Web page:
Of course there's still the rather large matter of Chet as well, and the fact that he's not only drinking his way through the homeless population of San Francisco, but is also turning every stray cat he comes across. Chet seems to have also absorbed quite a few of the attributes of the elder vampire, the same one who turned Jody, and has not only grown in size to about eighty pounds, but has developed the ability to reason and think. He also has learned the very valuable trick of turning to mist - not something most novice vampires are able to do - and somehow or other also passed on this talent to felines he turns. Which means that come sundown that patch of mist drifting towards you down a San Francisco street could very well materialize in front of you as a hundred vampire cats looking to suck you dry.

Thankfully help is sort of on the way in the shape of three vampires who've been travelling the world cleaning up the messes left behind by the elder vampire who turned Jody. Unfortunately their idea of cleaning up also means eliminating any witnesses, which means not only Chet and his brood are in danger, but so are Jody, Thomas, Abby, Steve, and everybody who has had any contact with vampiric activity in San Francisco recently. That includes Thomas' fellow shelve stockers at the grocery store - a group of stoners referred to collectively as the Animals - and the two cops, Rivera and Cavuto who helped take down the original vampire.
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To be honest I worried that Moore was going to this particular vein one time to often writing another sequel to Blood Sucking Fiends as You Suck had already begun showing signs of thinning blood. However he's managed to inject some new life into the series through some ingenious plot twists and the introduction of a couple of new characters. He also, thankfully, splits the narration duties up amongst his characters, for at times I wanted to reach into the pages and grab Abby Normal by her throat to shut her up. If I heard one more conversation recounted as "Like he was then all" and "Like then I was" and "Like 'kay?" there's a good chance I wouldn't have finished the book. Some people might find it endearing or funny, but I thought it was just annoying to a point where it went beyond interesting characterization.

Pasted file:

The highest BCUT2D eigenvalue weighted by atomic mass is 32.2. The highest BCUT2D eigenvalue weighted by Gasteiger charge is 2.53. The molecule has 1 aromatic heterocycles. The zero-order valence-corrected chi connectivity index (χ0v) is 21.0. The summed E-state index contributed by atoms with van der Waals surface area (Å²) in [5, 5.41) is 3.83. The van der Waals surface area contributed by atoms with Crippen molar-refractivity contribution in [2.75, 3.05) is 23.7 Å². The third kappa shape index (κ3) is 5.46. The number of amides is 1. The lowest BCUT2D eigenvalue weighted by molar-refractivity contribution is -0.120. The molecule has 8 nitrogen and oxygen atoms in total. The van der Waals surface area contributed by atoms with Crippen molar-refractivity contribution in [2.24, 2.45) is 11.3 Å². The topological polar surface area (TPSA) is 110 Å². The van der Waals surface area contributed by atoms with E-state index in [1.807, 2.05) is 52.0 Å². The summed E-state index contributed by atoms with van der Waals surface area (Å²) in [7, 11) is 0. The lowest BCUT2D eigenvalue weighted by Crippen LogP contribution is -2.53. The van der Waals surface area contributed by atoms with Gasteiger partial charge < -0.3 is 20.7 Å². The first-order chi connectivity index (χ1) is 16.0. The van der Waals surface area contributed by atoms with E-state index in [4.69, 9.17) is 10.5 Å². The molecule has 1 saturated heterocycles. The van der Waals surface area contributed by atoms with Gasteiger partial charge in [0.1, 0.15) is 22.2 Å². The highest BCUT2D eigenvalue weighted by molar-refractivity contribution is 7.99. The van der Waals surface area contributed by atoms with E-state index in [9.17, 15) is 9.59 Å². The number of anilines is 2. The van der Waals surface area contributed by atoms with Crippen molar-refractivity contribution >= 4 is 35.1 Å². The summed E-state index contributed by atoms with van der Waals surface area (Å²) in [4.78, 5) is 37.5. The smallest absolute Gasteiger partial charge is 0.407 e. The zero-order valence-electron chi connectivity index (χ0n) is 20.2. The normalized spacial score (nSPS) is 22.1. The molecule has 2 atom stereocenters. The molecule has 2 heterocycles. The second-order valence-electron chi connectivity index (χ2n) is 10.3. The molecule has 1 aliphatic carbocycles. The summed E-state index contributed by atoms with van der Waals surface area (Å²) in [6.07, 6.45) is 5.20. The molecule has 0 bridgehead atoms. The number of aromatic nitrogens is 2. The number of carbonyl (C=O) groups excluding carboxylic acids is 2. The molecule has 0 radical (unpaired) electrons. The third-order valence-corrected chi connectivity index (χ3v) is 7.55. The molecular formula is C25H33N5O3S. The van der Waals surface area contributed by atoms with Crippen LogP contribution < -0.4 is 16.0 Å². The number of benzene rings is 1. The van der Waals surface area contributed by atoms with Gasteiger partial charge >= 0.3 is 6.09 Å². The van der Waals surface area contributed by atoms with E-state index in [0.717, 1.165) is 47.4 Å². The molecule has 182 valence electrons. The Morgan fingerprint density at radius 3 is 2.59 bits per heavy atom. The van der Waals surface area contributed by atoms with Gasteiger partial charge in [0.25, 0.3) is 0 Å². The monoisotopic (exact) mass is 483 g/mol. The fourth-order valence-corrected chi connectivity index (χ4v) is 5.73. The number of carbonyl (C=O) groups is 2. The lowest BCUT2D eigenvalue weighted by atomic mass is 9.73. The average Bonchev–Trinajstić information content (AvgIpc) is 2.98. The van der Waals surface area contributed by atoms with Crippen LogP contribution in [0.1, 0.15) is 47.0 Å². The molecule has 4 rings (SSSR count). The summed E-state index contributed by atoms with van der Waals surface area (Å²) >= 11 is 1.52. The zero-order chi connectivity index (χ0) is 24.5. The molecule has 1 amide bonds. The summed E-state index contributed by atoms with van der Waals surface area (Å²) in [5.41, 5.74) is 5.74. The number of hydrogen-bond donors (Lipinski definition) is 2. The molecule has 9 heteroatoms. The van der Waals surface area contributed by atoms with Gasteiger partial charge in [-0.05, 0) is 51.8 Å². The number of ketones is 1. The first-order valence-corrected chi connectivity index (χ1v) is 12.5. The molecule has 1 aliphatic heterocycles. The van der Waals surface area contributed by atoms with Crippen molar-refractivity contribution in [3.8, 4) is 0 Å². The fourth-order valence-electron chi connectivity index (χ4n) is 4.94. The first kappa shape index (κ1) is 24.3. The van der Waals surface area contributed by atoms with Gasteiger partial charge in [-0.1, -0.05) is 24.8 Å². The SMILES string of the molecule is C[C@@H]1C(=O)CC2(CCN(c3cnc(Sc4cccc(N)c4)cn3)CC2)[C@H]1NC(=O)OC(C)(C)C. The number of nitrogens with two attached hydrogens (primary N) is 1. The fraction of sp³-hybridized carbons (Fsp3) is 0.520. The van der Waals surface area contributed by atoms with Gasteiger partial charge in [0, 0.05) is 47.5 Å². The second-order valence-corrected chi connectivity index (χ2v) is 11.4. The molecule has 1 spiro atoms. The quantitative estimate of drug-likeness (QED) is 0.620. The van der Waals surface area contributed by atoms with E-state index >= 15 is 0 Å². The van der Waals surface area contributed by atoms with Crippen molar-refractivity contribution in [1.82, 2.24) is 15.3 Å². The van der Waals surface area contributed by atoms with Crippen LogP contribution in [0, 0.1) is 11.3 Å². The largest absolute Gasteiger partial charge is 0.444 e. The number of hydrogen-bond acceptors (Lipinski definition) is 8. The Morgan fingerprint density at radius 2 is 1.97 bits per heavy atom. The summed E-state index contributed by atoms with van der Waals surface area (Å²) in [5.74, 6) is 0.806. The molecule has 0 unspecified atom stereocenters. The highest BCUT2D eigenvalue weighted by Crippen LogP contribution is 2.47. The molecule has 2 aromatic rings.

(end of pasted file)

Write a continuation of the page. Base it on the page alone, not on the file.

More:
However Moore is a good enough writer that he pushes it to the limit but not further and doesn't allow his book to descend to the depths of being a one note joke. In fact by the end the joking has been relegated to the back burner as there's not only the showdown with the vampire clean-up crew to deal with, decisions have to be reached on everybody's part. Here again Moore shows his skill as an author through his ability to quickly switch tones. One moment we're in the middle of what can best be described as a horror farce and the next a gentle and genuinely touching story about the choices we make and the reasons we make them. Even more impressive is the way he is able to do this so that the transition from one to the other feels like the most natural thing in the world.

Vampires are all the rage right now among the teenage girl set with them swooning over handsome pale skinned heart throbs and dreaming of eternal love. Bite Me provides a nice antidote to the sickeningly sweet world of paranormal romance that's being peddled by the trash merchants these days. Even if slightly over the top at times, Moore is a refreshing dose of the absurd in a world which has started to take itself and fantasy far too seriously.